Law school fined for providing false admissions data

July 25, 2012
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The American Bar Association sent a strong message to the University of Illinois College of Law Tuesday, fining the school $250,000 for submitting inaccurate information to the ABA through the association’s annual questionnaires of law schools.

The Council of the Section of Legal Education and Admissions to the Bar of the ABA voted at its June meeting to impose sanctions upon U of I. The law school intentionally reported or disseminated false LSAT and GPA statistics for the entering classes of 2005 and 2007 through 2011. False acceptance rates were reported for the entering classes of 2005, 2009, 2010 and 2011.

An assistant dean for admissions increased students’ scores. The employee was a 2003 graduate of the school whose success in recruiting highly credentialed classes led to his salary more than doubling by 2011.

“No matter what the competitive pressures, law schools must not cheat. The College of Law cheated,” the sanction says.

In addition to the fine, the ABA publicly censured the law school and required that the censure be posted prominently on the home page of the law school’s website for two years; imposed a requirement that the law school issue a correct public statement; requires the law school hire a compliance monitor to report on data for the 2012-2013 and 2013-2014 academic years; and ends an agreement that allowed U of I’s law school to conduct an early-admissions program.

The fine must be paid by Sept. 15 and the proceeds of the penalty will be placed in a designated fund used by the ABA Section of Legal Education and Admissions to the Bar for monitoring and enhancing compliance with data reporting and publication requirement standards by all ABA-approved law schools.

The ABA announced its sanctions on U of I College of Law Tuesday. The public censure wasn’t posted on the school’s website Wednesday morning.

The falsified data wasn’t discovered until a “whistleblower” brought suspicions to the attention of the University of Illinois in 2011. The law school has since implemented corrective actions, the sanction says.


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  1. This is ridiculous. Most JDs not practicing law don't know squat to justify calling themselves a lawyer. Maybe they should try visiting the inside of a courtroom before they go around calling themselves lawyers. This kind of promotional BS just increases the volume of people with JDs that are underqualified thereby dragging all the rest of us down likewise.

  2. I think it is safe to say that those Hoosier's with the most confidence in the Indiana judicial system are those Hoosier's who have never had the displeasure of dealing with the Hoosier court system.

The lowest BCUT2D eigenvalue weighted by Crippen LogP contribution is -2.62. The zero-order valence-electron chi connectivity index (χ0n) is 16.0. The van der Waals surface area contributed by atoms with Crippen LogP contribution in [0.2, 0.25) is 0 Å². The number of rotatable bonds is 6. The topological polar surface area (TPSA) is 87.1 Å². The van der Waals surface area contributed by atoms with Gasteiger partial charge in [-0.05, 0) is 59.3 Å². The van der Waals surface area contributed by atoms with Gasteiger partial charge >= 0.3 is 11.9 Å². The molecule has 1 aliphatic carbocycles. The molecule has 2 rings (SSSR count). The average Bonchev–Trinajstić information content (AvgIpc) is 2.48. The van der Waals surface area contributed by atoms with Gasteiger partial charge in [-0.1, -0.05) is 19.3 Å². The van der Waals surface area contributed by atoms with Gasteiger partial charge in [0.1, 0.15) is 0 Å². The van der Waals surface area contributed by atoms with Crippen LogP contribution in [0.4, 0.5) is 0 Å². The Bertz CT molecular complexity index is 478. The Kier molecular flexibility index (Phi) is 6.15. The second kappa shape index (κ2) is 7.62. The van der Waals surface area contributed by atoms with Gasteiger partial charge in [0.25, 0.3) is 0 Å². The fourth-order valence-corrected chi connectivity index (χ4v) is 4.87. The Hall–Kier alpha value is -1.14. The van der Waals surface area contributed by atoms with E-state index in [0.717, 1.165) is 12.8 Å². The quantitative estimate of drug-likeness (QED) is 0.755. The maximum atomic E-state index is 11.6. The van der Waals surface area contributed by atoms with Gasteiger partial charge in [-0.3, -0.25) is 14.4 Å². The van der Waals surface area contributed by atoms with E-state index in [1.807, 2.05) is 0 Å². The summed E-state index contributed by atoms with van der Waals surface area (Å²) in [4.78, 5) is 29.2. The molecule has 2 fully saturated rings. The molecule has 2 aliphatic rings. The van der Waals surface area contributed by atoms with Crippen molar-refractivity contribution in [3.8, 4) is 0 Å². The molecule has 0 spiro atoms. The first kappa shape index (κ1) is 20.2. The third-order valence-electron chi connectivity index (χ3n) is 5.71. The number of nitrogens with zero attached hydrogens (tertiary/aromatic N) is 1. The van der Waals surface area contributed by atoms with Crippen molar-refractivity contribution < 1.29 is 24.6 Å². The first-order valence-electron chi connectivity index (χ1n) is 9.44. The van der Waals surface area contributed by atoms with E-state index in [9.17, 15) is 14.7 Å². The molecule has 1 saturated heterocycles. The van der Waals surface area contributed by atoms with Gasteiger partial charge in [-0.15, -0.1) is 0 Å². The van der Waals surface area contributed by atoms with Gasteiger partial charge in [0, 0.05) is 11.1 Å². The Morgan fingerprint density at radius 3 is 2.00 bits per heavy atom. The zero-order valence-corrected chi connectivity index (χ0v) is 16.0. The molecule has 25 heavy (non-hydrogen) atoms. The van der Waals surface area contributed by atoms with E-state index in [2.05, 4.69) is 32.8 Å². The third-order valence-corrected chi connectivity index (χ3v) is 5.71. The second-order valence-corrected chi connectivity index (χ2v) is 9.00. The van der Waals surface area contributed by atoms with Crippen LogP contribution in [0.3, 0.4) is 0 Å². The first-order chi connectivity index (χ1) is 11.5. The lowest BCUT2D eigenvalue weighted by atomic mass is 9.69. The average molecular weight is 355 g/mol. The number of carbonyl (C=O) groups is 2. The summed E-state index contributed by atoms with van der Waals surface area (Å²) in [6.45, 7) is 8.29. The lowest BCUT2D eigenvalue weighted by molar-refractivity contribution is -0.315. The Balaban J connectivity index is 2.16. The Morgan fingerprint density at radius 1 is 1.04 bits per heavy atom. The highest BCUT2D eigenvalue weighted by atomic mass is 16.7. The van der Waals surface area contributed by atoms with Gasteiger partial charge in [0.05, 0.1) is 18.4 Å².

3. I have an open CHINS case I failed a urine screen I have since got clean completed IOP classes now in after care passed home inspection my x sister in law has my children I still don't even have unsupervised when I have been clean for over 4 months my x sister wants to keep the lids for good n has my case working with her I just discovered n have proof that at one of my hearing dcs case worker stated in court to the judge that a screen was dirty which caused me not to have unsupervised this was at the beginning two weeks after my initial screen I thought the weed could have still been in my system was upset because they were suppose to check levels n see if it was going down since this was only a few weeks after initial instead they said dirty I recently requested all of my screens from redwood because I take prescriptions that will show up n I was having my doctor look at levels to verify that matched what I was prescripted because dcs case worker accused me of abuseing when I got my screens I found out that screen I took that dcs case worker stated in court to judge that caused me to not get granted unsupervised was actually negative what can I do about this this is a serious issue saying a parent failed a screen in court to judge when they didn't please advise

  4. I have a degree at law, recent MS in regulatory studies. Licensed in KS, admitted b4 S& 7th circuit, but not to Indiana bar due to political correctness. Blacklisted, nearly unemployable due to hostile state action. Big Idea: Headwinds can overcome, esp for those not within the contours of the bell curve, the Lego Movie happiness set forth above. That said, even without the blacklisting for holding ideas unacceptable to the Glorious State, I think the idea presented above that a law degree open many vistas other than being a galley slave to elitist lawyers is pretty much laughable. (Did the law professors of Indiana pay for this to be published?)

  5. Joe, you might want to do some reading on the fate of Hoosier whistleblowers before you get your expectations raised up.